5. Instantiation

When we say “type(x) is y”, we really mean “x is created by the instantiation of y”. The result is that “x is an instance of y and all of y’s super classes and all of y’s super classes’ supper classes…”. Here we only want to focus on the statement of “type(x) is y” and ignore the inheritance relationship. It is a simple relation that can be applied to all objects including instance and class objects.

In the above code only two objects are created explicitly: c and d are created by calling their types. I don’t use class here because we can create a class object from its type too. Using type gives a consistent view. In execution, Python actually creates three objects implicitly. The following code shows what will really happen.

class C(object): 
    pass
C = type(C)(...)

# type(c) is C
c = C()

class M(type): 
    pass
M = type(M)(...)

class D(object): 
    __metaclass__ = M
D = type(D)(...)  

# type(d) is D
d = D()

Now we can see the consistency: every objects is created by its type object. Or we can say that “an object is instantiated by its type”. The “…” in the above code represents arguments passed to an object’s instantiation.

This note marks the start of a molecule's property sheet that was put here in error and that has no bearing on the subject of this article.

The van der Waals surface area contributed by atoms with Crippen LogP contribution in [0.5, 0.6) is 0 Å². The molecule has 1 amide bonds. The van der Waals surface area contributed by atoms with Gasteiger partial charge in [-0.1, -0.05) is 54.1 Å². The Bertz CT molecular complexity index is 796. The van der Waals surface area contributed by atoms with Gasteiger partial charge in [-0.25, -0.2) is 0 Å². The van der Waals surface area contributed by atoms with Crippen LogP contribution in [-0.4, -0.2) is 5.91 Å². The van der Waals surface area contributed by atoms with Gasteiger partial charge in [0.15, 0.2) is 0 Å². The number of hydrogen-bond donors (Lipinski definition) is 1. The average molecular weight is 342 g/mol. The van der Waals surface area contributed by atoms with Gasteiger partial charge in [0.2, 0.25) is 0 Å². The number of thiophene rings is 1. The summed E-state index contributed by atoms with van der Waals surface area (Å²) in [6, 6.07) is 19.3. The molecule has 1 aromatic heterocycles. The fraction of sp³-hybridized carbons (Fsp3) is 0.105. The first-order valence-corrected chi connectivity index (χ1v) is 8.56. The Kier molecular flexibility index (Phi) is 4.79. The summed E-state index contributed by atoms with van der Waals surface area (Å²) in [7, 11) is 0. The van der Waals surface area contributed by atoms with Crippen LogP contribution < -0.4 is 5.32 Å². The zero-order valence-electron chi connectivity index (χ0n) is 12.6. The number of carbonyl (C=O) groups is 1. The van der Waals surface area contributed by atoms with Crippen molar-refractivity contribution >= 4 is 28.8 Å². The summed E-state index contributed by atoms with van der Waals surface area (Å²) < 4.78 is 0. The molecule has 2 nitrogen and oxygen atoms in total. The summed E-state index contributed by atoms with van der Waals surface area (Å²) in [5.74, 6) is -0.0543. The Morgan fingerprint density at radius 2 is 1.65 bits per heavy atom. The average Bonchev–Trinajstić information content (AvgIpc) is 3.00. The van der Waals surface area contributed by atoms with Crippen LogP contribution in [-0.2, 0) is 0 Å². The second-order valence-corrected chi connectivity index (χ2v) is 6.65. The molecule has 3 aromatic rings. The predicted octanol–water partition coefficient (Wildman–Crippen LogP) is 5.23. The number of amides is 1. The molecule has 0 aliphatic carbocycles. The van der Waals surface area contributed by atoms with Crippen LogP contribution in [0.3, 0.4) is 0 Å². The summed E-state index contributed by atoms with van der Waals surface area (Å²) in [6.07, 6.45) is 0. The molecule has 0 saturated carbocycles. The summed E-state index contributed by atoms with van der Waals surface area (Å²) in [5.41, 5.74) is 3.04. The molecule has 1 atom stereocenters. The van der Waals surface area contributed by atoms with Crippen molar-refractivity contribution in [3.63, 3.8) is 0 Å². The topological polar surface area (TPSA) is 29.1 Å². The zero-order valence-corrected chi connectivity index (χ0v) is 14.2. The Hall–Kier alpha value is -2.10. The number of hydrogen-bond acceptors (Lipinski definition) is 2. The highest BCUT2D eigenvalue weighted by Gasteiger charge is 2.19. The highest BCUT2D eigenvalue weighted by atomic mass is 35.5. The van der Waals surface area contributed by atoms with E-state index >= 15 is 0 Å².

6. A callable object

Now another important concept comes to the stage. In the above code, C, type(C), type(M), D and type(D) are all class objects – they are not functions. However, Python uses a function call syntax to create an object. A prerequisite ofr this syntax is that these objects must be callable objects. In Python, an object is callable if its type defines a __call__ method. When an object is called using the function call syntax, Python actually calls its type’s call method.

For example, the code c = C() becomes c = type(C).__call__(...). As type(C) is type, it becomes c = type.__call__(...)". Similarly, C = type(C)(…) becomes C = type(type(C)).call(…). Because type(C) is type and type(type) is type, the code becomes C = type.call(…). Repeating this we D, we have D = type(type(D)).call(…), because type(D)is M and type(M) is type, the call becomes D = type.call(…). Of course, it has different parameters than the C` instantiation.

Simply speaking, the creation of an object obj becomes a call to type(type(obj)).__call__(...).

Aha, the actually pseudo code becomes

class C(object): 
    pass
C = type.__call__(type, 'C', ...)

# type(c) is C
c = type.__call__(C)

class M(type): 
    pass
M = type.__call__(type, 'M', ...)

class D(object): 
    __metaclass__ = M
D = type.__call__(M, 'D', ...) 

# type(d) is D
d = type.__call__(D)

The first parameter is the type of the object. The second parameter is the class name.

7. The __call__ method

A class has a metaclass that is the type of the class. A metaclass is also a class that has its metaclass. The class –> metaclass –> metaclass’ metaclass chain can have many levels until the last metaclass is a type. The type’s metaclass is type itself thus it is the top level metaclass.